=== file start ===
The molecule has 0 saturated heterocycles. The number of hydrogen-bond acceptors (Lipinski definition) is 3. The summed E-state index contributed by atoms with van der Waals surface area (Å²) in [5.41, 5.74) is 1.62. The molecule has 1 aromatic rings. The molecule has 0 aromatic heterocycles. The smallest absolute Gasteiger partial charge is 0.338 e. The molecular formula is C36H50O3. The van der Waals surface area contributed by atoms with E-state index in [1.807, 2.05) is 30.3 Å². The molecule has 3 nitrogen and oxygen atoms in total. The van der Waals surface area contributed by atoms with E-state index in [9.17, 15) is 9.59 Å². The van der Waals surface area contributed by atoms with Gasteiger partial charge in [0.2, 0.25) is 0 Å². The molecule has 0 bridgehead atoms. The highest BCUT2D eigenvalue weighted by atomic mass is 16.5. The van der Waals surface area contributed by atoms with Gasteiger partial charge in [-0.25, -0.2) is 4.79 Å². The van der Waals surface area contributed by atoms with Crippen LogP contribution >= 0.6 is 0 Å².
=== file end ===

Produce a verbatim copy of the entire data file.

The molecule has 0 saturated heterocycles. The number of hydrogen-bond acceptors (Lipinski definition) is 3. The summed E-state index contributed by atoms with van der Waals surface area (Å²) in [5.41, 5.74) is 1.62. The molecule has 1 aromatic rings. The molecule has 0 aromatic heterocycles. The smallest absolute Gasteiger partial charge is 0.338 e. The molecular formula is C36H50O3. The van der Waals surface area contributed by atoms with E-state index in [1.807, 2.05) is 30.3 Å². The molecule has 3 nitrogen and oxygen atoms in total. The van der Waals surface area contributed by atoms with E-state index in [9.17, 15) is 9.59 Å². The van der Waals surface area contributed by atoms with Gasteiger partial charge in [0.2, 0.25) is 0 Å². The molecule has 0 bridgehead atoms. The highest BCUT2D eigenvalue weighted by atomic mass is 16.5. The van der Waals surface area contributed by atoms with Gasteiger partial charge in [-0.25, -0.2) is 4.79 Å². The van der Waals surface area contributed by atoms with Crippen LogP contribution >= 0.6 is 0 Å².